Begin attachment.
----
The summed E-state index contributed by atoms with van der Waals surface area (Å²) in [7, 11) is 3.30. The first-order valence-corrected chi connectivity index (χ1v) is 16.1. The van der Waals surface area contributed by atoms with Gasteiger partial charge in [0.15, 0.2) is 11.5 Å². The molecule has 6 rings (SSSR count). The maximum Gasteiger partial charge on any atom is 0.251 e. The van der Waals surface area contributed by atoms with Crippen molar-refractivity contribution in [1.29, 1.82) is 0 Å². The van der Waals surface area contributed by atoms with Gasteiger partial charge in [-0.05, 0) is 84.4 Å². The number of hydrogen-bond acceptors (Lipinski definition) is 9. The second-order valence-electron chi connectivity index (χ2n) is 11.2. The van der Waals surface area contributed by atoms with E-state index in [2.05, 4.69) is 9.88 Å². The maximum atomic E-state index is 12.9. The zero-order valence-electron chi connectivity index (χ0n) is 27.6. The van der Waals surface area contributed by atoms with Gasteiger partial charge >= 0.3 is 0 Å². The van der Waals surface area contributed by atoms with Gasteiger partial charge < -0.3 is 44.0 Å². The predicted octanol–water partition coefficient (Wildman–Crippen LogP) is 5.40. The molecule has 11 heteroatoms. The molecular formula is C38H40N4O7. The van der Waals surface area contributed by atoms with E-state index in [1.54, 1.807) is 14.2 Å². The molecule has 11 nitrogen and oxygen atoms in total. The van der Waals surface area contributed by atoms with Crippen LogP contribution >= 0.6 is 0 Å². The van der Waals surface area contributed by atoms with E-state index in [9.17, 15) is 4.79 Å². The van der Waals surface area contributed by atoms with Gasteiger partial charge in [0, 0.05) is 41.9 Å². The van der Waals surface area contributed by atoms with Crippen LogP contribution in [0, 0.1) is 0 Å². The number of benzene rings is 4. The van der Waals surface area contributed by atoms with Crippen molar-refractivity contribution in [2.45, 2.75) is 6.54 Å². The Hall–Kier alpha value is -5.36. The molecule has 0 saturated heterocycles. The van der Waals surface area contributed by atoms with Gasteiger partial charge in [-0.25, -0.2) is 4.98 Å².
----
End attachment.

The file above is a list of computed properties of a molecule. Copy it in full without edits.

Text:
The summed E-state index contributed by atoms with van der Waals surface area (Å²) in [7, 11) is 3.30. The first-order valence-corrected chi connectivity index (χ1v) is 16.1. The van der Waals surface area contributed by atoms with Gasteiger partial charge in [0.15, 0.2) is 11.5 Å². The molecule has 6 rings (SSSR count). The maximum Gasteiger partial charge on any atom is 0.251 e. The van der Waals surface area contributed by atoms with Crippen molar-refractivity contribution in [1.29, 1.82) is 0 Å². The van der Waals surface area contributed by atoms with Gasteiger partial charge in [-0.05, 0) is 84.4 Å². The number of hydrogen-bond acceptors (Lipinski definition) is 9. The second-order valence-electron chi connectivity index (χ2n) is 11.2. The van der Waals surface area contributed by atoms with E-state index in [2.05, 4.69) is 9.88 Å². The maximum atomic E-state index is 12.9. The zero-order valence-electron chi connectivity index (χ0n) is 27.6. The van der Waals surface area contributed by atoms with Gasteiger partial charge >= 0.3 is 0 Å². The van der Waals surface area contributed by atoms with Gasteiger partial charge < -0.3 is 44.0 Å². The predicted octanol–water partition coefficient (Wildman–Crippen LogP) is 5.40. The molecule has 11 heteroatoms. The molecular formula is C38H40N4O7. The van der Waals surface area contributed by atoms with E-state index in [1.54, 1.807) is 14.2 Å². The molecule has 11 nitrogen and oxygen atoms in total. The van der Waals surface area contributed by atoms with Crippen LogP contribution >= 0.6 is 0 Å². The van der Waals surface area contributed by atoms with E-state index in [9.17, 15) is 4.79 Å². The van der Waals surface area contributed by atoms with Gasteiger partial charge in [0, 0.05) is 41.9 Å². The van der Waals surface area contributed by atoms with Crippen LogP contribution in [0, 0.1) is 0 Å². The number of benzene rings is 4. The van der Waals surface area contributed by atoms with Crippen molar-refractivity contribution in [2.45, 2.75) is 6.54 Å². The Hall–Kier alpha value is -5.36. The molecule has 0 saturated heterocycles. The van der Waals surface area contributed by atoms with Gasteiger partial charge in [-0.25, -0.2) is 4.98 Å².